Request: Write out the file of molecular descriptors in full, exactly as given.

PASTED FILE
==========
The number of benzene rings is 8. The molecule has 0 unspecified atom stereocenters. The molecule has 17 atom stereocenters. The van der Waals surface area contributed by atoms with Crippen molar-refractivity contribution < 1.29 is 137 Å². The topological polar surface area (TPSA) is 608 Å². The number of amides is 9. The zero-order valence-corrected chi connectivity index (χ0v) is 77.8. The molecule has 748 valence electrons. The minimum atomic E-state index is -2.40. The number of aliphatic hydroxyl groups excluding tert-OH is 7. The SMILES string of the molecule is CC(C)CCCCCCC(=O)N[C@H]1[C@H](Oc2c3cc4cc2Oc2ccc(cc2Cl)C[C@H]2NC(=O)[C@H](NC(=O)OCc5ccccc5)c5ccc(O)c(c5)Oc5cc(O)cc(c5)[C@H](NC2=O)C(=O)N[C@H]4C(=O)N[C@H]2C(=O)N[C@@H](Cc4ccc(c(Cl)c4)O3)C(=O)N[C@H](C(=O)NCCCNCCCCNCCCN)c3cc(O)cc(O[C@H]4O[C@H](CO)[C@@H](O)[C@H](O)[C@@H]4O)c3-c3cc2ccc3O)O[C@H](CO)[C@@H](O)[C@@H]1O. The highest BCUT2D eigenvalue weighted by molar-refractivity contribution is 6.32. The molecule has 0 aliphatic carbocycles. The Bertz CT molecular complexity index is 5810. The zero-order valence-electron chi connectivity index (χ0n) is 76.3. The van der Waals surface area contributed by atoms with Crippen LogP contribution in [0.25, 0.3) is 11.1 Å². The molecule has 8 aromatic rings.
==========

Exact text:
The number of benzene rings is 8. The molecule has 0 unspecified atom stereocenters. The molecule has 17 atom stereocenters. The van der Waals surface area contributed by atoms with Crippen molar-refractivity contribution < 1.29 is 137 Å². The topological polar surface area (TPSA) is 608 Å². The number of amides is 9. The zero-order valence-corrected chi connectivity index (χ0v) is 77.8. The molecule has 748 valence electrons. The minimum atomic E-state index is -2.40. The number of aliphatic hydroxyl groups excluding tert-OH is 7. The SMILES string of the molecule is CC(C)CCCCCCC(=O)N[C@H]1[C@H](Oc2c3cc4cc2Oc2ccc(cc2Cl)C[C@H]2NC(=O)[C@H](NC(=O)OCc5ccccc5)c5ccc(O)c(c5)Oc5cc(O)cc(c5)[C@H](NC2=O)C(=O)N[C@H]4C(=O)N[C@H]2C(=O)N[C@@H](Cc4ccc(c(Cl)c4)O3)C(=O)N[C@H](C(=O)NCCCNCCCCNCCCN)c3cc(O)cc(O[C@H]4O[C@H](CO)[C@@H](O)[C@H](O)[C@@H]4O)c3-c3cc2ccc3O)O[C@H](CO)[C@@H](O)[C@@H]1O. The highest BCUT2D eigenvalue weighted by molar-refractivity contribution is 6.32. The molecule has 0 aliphatic carbocycles. The Bertz CT molecular complexity index is 5810. The zero-order valence-electron chi connectivity index (χ0n) is 76.3. The van der Waals surface area contributed by atoms with Crippen LogP contribution in [0.25, 0.3) is 11.1 Å². The molecule has 8 aromatic rings.